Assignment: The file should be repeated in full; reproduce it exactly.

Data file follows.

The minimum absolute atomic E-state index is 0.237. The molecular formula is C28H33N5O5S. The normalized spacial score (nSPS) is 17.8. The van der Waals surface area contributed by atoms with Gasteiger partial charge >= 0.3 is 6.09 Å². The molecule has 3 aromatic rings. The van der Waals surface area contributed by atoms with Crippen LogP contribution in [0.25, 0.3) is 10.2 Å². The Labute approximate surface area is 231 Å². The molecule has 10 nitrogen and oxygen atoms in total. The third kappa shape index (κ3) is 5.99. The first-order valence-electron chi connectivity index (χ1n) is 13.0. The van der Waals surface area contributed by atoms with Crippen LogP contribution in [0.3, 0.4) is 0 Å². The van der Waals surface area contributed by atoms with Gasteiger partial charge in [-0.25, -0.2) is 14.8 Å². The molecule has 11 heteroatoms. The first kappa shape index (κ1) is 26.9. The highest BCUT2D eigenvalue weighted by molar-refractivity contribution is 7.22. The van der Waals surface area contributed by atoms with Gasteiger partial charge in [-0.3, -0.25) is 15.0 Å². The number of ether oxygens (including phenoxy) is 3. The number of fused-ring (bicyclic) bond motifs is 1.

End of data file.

The minimum absolute atomic E-state index is 0.237. The molecular formula is C28H33N5O5S. The normalized spacial score (nSPS) is 17.8. The van der Waals surface area contributed by atoms with Gasteiger partial charge >= 0.3 is 6.09 Å². The molecule has 3 aromatic rings. The van der Waals surface area contributed by atoms with Crippen LogP contribution in [0.25, 0.3) is 10.2 Å². The Labute approximate surface area is 231 Å². The molecule has 10 nitrogen and oxygen atoms in total. The third kappa shape index (κ3) is 5.99. The first-order valence-electron chi connectivity index (χ1n) is 13.0. The van der Waals surface area contributed by atoms with Crippen LogP contribution in [0.3, 0.4) is 0 Å². The van der Waals surface area contributed by atoms with Gasteiger partial charge in [-0.25, -0.2) is 14.8 Å². The molecule has 11 heteroatoms. The first kappa shape index (κ1) is 26.9. The highest BCUT2D eigenvalue weighted by molar-refractivity contribution is 7.22. The van der Waals surface area contributed by atoms with Gasteiger partial charge in [-0.3, -0.25) is 15.0 Å². The number of ether oxygens (including phenoxy) is 3. The number of fused-ring (bicyclic) bond motifs is 1.